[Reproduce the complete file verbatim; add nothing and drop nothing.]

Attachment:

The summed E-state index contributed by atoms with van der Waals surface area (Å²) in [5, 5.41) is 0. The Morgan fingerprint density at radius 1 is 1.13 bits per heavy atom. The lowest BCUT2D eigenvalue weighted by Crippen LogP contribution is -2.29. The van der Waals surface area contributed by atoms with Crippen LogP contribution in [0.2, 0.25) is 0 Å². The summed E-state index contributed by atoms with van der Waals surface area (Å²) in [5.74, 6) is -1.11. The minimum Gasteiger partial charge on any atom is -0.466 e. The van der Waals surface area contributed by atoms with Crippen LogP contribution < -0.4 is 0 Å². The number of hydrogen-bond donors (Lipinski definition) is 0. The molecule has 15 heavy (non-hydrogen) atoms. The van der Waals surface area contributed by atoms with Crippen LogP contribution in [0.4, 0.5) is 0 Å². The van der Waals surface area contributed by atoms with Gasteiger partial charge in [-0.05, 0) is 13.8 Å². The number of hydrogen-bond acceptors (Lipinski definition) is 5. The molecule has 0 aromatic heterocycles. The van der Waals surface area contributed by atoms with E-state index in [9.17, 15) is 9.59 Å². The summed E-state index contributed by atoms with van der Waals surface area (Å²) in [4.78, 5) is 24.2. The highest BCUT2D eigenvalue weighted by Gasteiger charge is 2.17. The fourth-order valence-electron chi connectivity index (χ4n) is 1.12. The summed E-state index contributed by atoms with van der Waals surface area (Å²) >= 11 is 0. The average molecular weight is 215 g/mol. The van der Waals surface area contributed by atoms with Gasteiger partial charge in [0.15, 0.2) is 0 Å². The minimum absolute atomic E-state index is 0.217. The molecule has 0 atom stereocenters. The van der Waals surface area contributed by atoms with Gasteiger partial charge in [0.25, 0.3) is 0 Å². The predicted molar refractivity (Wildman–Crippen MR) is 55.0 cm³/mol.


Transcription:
The summed E-state index contributed by atoms with van der Waals surface area (Å²) in [5, 5.41) is 0. The Morgan fingerprint density at radius 1 is 1.13 bits per heavy atom. The lowest BCUT2D eigenvalue weighted by Crippen LogP contribution is -2.29. The van der Waals surface area contributed by atoms with Crippen LogP contribution in [0.2, 0.25) is 0 Å². The summed E-state index contributed by atoms with van der Waals surface area (Å²) in [5.74, 6) is -1.11. The minimum Gasteiger partial charge on any atom is -0.466 e. The van der Waals surface area contributed by atoms with Crippen LogP contribution < -0.4 is 0 Å². The number of hydrogen-bond donors (Lipinski definition) is 0. The molecule has 15 heavy (non-hydrogen) atoms. The van der Waals surface area contributed by atoms with Crippen LogP contribution in [0.4, 0.5) is 0 Å². The van der Waals surface area contributed by atoms with Gasteiger partial charge in [-0.05, 0) is 13.8 Å². The number of hydrogen-bond acceptors (Lipinski definition) is 5. The molecule has 0 aromatic heterocycles. The van der Waals surface area contributed by atoms with E-state index in [9.17, 15) is 9.59 Å². The summed E-state index contributed by atoms with van der Waals surface area (Å²) in [4.78, 5) is 24.2. The highest BCUT2D eigenvalue weighted by Gasteiger charge is 2.17. The fourth-order valence-electron chi connectivity index (χ4n) is 1.12. The summed E-state index contributed by atoms with van der Waals surface area (Å²) >= 11 is 0. The average molecular weight is 215 g/mol. The van der Waals surface area contributed by atoms with Gasteiger partial charge in [0.15, 0.2) is 0 Å². The minimum absolute atomic E-state index is 0.217. The molecule has 0 atom stereocenters. The van der Waals surface area contributed by atoms with Gasteiger partial charge in [0.25, 0.3) is 0 Å². The predicted molar refractivity (Wildman–Crippen MR) is 55.0 cm³/mol.